Lucas Crandall / Staff reporter
Last Thursday, September 30, the usual Orange Shirt Day, which is usually held every year on this date, had a new statutory holiday incorporated into it named Truth and Reconciliation Day which is held to honour children who attended residential schools against their will.
According to “An Overview of the Indian Residential School System” by the Union of Ontario Indians, many years ago in Canada, First Nation children across the country were taken by the government against their will. They were put into residential schools which were made to strip the culture of the First Nation people and make them practice the new Canadian culture.
Children taken here would be forced to speak English instead of their native language and were often beaten and abused, and many would die from disease or suicide.
These schools stayed open between the 1870s until the 1990s and the aftermath left the First Nation people with much less memory and attachment to their culture.
This statutory holiday is supposed to make people reflect on these children and the residential schools they were taken to.
During this statutory holiday, we could learn about First Nation cultures at many events that were held to commemorate and reflect on the past such as an Inter-generational March at UBC and the Orange Shirt Day Event at Britannia.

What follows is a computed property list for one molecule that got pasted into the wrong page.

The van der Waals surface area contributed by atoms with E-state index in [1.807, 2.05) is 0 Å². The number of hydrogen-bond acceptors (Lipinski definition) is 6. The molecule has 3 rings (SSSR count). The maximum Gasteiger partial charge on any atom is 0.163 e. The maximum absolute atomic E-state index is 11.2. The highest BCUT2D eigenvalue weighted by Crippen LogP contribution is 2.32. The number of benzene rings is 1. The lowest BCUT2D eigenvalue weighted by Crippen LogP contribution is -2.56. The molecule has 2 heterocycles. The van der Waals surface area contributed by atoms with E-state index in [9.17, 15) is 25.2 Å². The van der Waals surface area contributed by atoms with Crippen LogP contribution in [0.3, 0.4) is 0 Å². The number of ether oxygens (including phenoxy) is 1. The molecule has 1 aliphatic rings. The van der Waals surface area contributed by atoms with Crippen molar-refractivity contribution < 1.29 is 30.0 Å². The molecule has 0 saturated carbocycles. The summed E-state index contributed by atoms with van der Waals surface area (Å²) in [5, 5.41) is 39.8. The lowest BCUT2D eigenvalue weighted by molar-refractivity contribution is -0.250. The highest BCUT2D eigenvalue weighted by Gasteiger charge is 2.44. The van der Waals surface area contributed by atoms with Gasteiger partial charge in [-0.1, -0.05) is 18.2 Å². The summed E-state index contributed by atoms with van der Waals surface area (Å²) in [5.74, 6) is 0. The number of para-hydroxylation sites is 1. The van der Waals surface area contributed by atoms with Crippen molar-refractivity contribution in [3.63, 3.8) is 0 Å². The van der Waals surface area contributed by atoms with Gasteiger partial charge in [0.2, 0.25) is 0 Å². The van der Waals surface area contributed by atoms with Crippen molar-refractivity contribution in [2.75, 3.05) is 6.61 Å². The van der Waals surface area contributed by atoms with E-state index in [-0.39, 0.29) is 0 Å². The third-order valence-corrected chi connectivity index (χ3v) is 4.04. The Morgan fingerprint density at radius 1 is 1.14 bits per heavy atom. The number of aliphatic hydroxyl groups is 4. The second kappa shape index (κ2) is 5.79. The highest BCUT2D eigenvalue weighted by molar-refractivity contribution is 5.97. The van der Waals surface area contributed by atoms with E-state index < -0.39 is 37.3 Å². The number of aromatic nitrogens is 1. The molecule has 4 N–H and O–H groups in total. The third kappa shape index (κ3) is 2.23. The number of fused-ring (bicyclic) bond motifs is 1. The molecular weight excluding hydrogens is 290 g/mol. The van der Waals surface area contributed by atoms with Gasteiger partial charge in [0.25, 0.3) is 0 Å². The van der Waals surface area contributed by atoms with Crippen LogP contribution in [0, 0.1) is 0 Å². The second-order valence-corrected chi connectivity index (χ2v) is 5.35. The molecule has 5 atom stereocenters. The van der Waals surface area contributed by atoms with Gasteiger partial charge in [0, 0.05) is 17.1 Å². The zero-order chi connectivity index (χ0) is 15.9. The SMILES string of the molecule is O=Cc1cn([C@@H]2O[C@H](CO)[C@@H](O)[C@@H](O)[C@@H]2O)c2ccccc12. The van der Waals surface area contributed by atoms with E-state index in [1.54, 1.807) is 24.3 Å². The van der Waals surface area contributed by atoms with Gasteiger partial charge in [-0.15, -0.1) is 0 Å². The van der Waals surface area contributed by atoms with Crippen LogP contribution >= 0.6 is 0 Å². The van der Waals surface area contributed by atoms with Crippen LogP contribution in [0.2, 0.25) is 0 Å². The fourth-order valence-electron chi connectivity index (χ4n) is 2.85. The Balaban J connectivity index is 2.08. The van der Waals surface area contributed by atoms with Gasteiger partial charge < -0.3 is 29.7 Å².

According to an article written by Travis Dosser “Hundreds attend local inaugural event for National Day for Truth and Reconciliation”, a huge inaugural event of hundreds was held in Strathcona County, Alberta.
“We learn from each other. We became allies. We helped each other and the Indigenous people here to help each other,” stated Elder Bert Auger as the event opened. “We know there are 52 First Nations in Alberta and eight Metis settlements.”
At this event, many singers would sing music from bands including Redbone and singers like Robbie Robertson. Hockey player Carey Price, considered to be the best in the country, would also make an appearance.
I have interviewed Shawna Smith, a social studies teacher at Gleneagle Secondary School, about various things that happened during this statutory holiday and what we can do to reflect on the it and the past.
“I do not think this should be a regular day where we go to school or work,” said Smith “as we teach this topic in school already the day gives people to the opportunity to participate in more activities that are possibly more authentic… Along the way there were informational signs and activities for younger children. I think it is very hard to have an activity like that in school.”
One of the questions I asked Smith was about how first nation people felt after Justin Trudeau, Prime Minister of Canada, took a day off on the holiday instead of attending events to reflect on the past. She responded by saying “I think that people were disappointed in him since he is the person who needs to be a model citizen the most of anyone considering he is the prime minister. It’s not ok to disrespect people like this.”
During the week after this statutory holiday, many people are still reflecting on the past and honouring the residential school students. This statutory holiday’s goal is not to have people reflect on honour these people on this day only, but to have people do this every day.